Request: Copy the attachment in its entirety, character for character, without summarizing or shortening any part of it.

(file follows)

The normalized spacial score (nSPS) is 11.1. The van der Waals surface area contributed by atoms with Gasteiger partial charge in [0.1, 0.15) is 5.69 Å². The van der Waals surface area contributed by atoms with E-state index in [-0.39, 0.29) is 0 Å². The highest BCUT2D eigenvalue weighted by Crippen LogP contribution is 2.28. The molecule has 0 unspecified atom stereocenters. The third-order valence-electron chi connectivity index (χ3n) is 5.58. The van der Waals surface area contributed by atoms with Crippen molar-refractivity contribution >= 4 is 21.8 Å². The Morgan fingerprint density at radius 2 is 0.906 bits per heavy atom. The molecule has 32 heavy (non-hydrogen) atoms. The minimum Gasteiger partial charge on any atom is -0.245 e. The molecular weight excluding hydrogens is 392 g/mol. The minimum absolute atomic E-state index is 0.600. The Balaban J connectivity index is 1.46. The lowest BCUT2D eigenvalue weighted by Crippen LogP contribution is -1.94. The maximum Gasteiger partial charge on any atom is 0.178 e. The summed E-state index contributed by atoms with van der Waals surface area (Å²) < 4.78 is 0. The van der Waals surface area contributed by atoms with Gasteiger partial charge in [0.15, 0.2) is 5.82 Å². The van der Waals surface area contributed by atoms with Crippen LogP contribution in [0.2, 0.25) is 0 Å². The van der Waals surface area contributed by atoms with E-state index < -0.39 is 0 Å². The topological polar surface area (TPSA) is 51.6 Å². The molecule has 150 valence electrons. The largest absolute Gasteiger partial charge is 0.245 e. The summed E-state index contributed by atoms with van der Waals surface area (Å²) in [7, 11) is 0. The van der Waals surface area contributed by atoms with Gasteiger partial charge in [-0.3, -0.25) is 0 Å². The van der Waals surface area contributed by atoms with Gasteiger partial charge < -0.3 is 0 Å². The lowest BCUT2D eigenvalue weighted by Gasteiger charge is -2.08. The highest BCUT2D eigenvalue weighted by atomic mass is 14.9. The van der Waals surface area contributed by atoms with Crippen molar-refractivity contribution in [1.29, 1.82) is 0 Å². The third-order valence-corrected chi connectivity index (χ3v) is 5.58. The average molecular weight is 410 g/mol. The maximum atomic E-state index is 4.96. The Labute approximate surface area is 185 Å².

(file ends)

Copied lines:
The normalized spacial score (nSPS) is 11.1. The van der Waals surface area contributed by atoms with Gasteiger partial charge in [0.1, 0.15) is 5.69 Å². The van der Waals surface area contributed by atoms with E-state index in [-0.39, 0.29) is 0 Å². The highest BCUT2D eigenvalue weighted by Crippen LogP contribution is 2.28. The molecule has 0 unspecified atom stereocenters. The third-order valence-electron chi connectivity index (χ3n) is 5.58. The van der Waals surface area contributed by atoms with Crippen molar-refractivity contribution >= 4 is 21.8 Å². The Morgan fingerprint density at radius 2 is 0.906 bits per heavy atom. The molecule has 32 heavy (non-hydrogen) atoms. The minimum Gasteiger partial charge on any atom is -0.245 e. The molecular weight excluding hydrogens is 392 g/mol. The minimum absolute atomic E-state index is 0.600. The Balaban J connectivity index is 1.46. The lowest BCUT2D eigenvalue weighted by Crippen LogP contribution is -1.94. The maximum Gasteiger partial charge on any atom is 0.178 e. The summed E-state index contributed by atoms with van der Waals surface area (Å²) < 4.78 is 0. The van der Waals surface area contributed by atoms with Gasteiger partial charge in [0.15, 0.2) is 5.82 Å². The van der Waals surface area contributed by atoms with Crippen LogP contribution in [0.2, 0.25) is 0 Å². The van der Waals surface area contributed by atoms with E-state index < -0.39 is 0 Å². The topological polar surface area (TPSA) is 51.6 Å². The molecule has 150 valence electrons. The largest absolute Gasteiger partial charge is 0.245 e. The summed E-state index contributed by atoms with van der Waals surface area (Å²) in [7, 11) is 0. The van der Waals surface area contributed by atoms with Gasteiger partial charge in [-0.3, -0.25) is 0 Å². The van der Waals surface area contributed by atoms with Gasteiger partial charge < -0.3 is 0 Å². The lowest BCUT2D eigenvalue weighted by Gasteiger charge is -2.08. The highest BCUT2D eigenvalue weighted by atomic mass is 14.9. The van der Waals surface area contributed by atoms with Crippen molar-refractivity contribution in [1.29, 1.82) is 0 Å². The third-order valence-corrected chi connectivity index (χ3v) is 5.58. The average molecular weight is 410 g/mol. The maximum atomic E-state index is 4.96. The Labute approximate surface area is 185 Å².